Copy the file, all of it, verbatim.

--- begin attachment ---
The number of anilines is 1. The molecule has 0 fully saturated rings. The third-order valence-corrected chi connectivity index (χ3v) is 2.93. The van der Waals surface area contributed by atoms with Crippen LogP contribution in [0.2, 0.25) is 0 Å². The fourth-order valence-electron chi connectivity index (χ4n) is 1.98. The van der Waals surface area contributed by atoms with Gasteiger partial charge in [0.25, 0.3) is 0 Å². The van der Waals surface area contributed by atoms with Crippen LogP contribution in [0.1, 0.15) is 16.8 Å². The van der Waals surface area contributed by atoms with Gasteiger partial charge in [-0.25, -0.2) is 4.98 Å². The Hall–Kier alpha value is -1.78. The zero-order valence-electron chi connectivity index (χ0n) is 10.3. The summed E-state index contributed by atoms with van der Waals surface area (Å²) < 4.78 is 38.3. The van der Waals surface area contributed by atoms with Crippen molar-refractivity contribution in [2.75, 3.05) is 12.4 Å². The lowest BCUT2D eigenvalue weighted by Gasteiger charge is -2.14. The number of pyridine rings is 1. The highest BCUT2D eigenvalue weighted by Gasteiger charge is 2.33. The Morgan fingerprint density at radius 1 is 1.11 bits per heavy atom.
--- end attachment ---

The number of anilines is 1. The molecule has 0 fully saturated rings. The third-order valence-corrected chi connectivity index (χ3v) is 2.93. The van der Waals surface area contributed by atoms with Crippen LogP contribution in [0.2, 0.25) is 0 Å². The fourth-order valence-electron chi connectivity index (χ4n) is 1.98. The van der Waals surface area contributed by atoms with Gasteiger partial charge in [0.25, 0.3) is 0 Å². The van der Waals surface area contributed by atoms with Crippen LogP contribution in [0.1, 0.15) is 16.8 Å². The van der Waals surface area contributed by atoms with Gasteiger partial charge in [-0.25, -0.2) is 4.98 Å². The Hall–Kier alpha value is -1.78. The zero-order valence-electron chi connectivity index (χ0n) is 10.3. The summed E-state index contributed by atoms with van der Waals surface area (Å²) < 4.78 is 38.3. The van der Waals surface area contributed by atoms with Crippen molar-refractivity contribution in [2.75, 3.05) is 12.4 Å². The lowest BCUT2D eigenvalue weighted by Gasteiger charge is -2.14. The number of pyridine rings is 1. The highest BCUT2D eigenvalue weighted by Gasteiger charge is 2.33. The Morgan fingerprint density at radius 1 is 1.11 bits per heavy atom.